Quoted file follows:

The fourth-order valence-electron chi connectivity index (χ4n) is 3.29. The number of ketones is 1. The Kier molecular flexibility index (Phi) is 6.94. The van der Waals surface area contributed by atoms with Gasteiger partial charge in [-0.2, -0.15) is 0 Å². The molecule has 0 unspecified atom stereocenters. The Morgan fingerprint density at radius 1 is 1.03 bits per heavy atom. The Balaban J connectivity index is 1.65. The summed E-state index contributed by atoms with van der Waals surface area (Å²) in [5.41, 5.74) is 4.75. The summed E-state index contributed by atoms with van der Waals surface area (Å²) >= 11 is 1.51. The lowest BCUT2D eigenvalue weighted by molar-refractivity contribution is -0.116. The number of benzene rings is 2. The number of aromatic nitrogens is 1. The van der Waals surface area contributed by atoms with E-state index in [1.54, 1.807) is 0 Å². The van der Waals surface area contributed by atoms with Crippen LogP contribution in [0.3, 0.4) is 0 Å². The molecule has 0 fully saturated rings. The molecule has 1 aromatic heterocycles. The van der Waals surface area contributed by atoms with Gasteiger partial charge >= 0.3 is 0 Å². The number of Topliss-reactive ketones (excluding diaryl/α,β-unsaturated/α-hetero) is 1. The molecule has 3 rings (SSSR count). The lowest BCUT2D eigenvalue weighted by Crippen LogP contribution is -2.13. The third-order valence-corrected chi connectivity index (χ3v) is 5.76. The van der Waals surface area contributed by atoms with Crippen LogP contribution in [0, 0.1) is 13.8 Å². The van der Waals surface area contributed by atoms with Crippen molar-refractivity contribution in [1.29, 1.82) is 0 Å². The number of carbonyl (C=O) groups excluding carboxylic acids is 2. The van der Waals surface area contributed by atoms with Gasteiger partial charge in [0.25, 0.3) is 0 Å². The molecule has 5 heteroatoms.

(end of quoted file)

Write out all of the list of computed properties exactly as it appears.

The fourth-order valence-electron chi connectivity index (χ4n) is 3.29. The number of ketones is 1. The Kier molecular flexibility index (Phi) is 6.94. The van der Waals surface area contributed by atoms with Gasteiger partial charge in [-0.2, -0.15) is 0 Å². The molecule has 0 unspecified atom stereocenters. The Morgan fingerprint density at radius 1 is 1.03 bits per heavy atom. The Balaban J connectivity index is 1.65. The summed E-state index contributed by atoms with van der Waals surface area (Å²) in [5.41, 5.74) is 4.75. The summed E-state index contributed by atoms with van der Waals surface area (Å²) >= 11 is 1.51. The lowest BCUT2D eigenvalue weighted by molar-refractivity contribution is -0.116. The number of benzene rings is 2. The number of aromatic nitrogens is 1. The van der Waals surface area contributed by atoms with E-state index in [1.54, 1.807) is 0 Å². The van der Waals surface area contributed by atoms with Crippen LogP contribution in [0.3, 0.4) is 0 Å². The molecule has 0 fully saturated rings. The molecule has 1 aromatic heterocycles. The van der Waals surface area contributed by atoms with Gasteiger partial charge >= 0.3 is 0 Å². The number of Topliss-reactive ketones (excluding diaryl/α,β-unsaturated/α-hetero) is 1. The molecule has 3 rings (SSSR count). The lowest BCUT2D eigenvalue weighted by Crippen LogP contribution is -2.13. The third-order valence-corrected chi connectivity index (χ3v) is 5.76. The van der Waals surface area contributed by atoms with Crippen LogP contribution in [0, 0.1) is 13.8 Å². The van der Waals surface area contributed by atoms with Crippen molar-refractivity contribution in [1.29, 1.82) is 0 Å². The number of carbonyl (C=O) groups excluding carboxylic acids is 2. The van der Waals surface area contributed by atoms with Gasteiger partial charge in [0.25, 0.3) is 0 Å². The molecule has 5 heteroatoms.